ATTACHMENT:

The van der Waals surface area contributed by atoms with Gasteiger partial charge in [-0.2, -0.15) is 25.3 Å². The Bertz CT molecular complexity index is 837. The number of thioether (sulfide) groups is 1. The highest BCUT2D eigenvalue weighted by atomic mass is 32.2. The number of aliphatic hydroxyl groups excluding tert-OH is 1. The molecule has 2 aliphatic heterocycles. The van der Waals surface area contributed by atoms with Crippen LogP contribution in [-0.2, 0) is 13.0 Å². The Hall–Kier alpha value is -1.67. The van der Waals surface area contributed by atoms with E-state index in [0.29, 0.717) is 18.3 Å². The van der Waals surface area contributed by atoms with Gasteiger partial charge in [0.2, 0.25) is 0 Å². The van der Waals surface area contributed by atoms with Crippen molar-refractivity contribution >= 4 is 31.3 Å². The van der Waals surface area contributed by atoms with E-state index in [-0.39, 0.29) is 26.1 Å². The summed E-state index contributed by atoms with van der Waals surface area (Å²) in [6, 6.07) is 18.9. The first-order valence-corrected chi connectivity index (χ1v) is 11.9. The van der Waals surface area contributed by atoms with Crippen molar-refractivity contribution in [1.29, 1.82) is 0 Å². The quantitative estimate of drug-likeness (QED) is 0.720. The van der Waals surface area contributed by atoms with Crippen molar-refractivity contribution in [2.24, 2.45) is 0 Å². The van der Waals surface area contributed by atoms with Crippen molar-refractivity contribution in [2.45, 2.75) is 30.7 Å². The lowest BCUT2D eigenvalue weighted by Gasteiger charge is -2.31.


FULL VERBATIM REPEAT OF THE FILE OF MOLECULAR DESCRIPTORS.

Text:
The van der Waals surface area contributed by atoms with Gasteiger partial charge in [-0.2, -0.15) is 25.3 Å². The Bertz CT molecular complexity index is 837. The number of thioether (sulfide) groups is 1. The highest BCUT2D eigenvalue weighted by atomic mass is 32.2. The number of aliphatic hydroxyl groups excluding tert-OH is 1. The molecule has 2 aliphatic heterocycles. The van der Waals surface area contributed by atoms with Crippen LogP contribution in [-0.2, 0) is 13.0 Å². The Hall–Kier alpha value is -1.67. The van der Waals surface area contributed by atoms with E-state index in [0.29, 0.717) is 18.3 Å². The van der Waals surface area contributed by atoms with Gasteiger partial charge in [0.2, 0.25) is 0 Å². The van der Waals surface area contributed by atoms with Crippen molar-refractivity contribution >= 4 is 31.3 Å². The van der Waals surface area contributed by atoms with E-state index in [-0.39, 0.29) is 26.1 Å². The summed E-state index contributed by atoms with van der Waals surface area (Å²) in [6, 6.07) is 18.9. The first-order valence-corrected chi connectivity index (χ1v) is 11.9. The van der Waals surface area contributed by atoms with Crippen molar-refractivity contribution in [1.29, 1.82) is 0 Å². The quantitative estimate of drug-likeness (QED) is 0.720. The van der Waals surface area contributed by atoms with Crippen molar-refractivity contribution in [2.24, 2.45) is 0 Å². The van der Waals surface area contributed by atoms with Crippen molar-refractivity contribution in [2.45, 2.75) is 30.7 Å². The lowest BCUT2D eigenvalue weighted by Gasteiger charge is -2.31.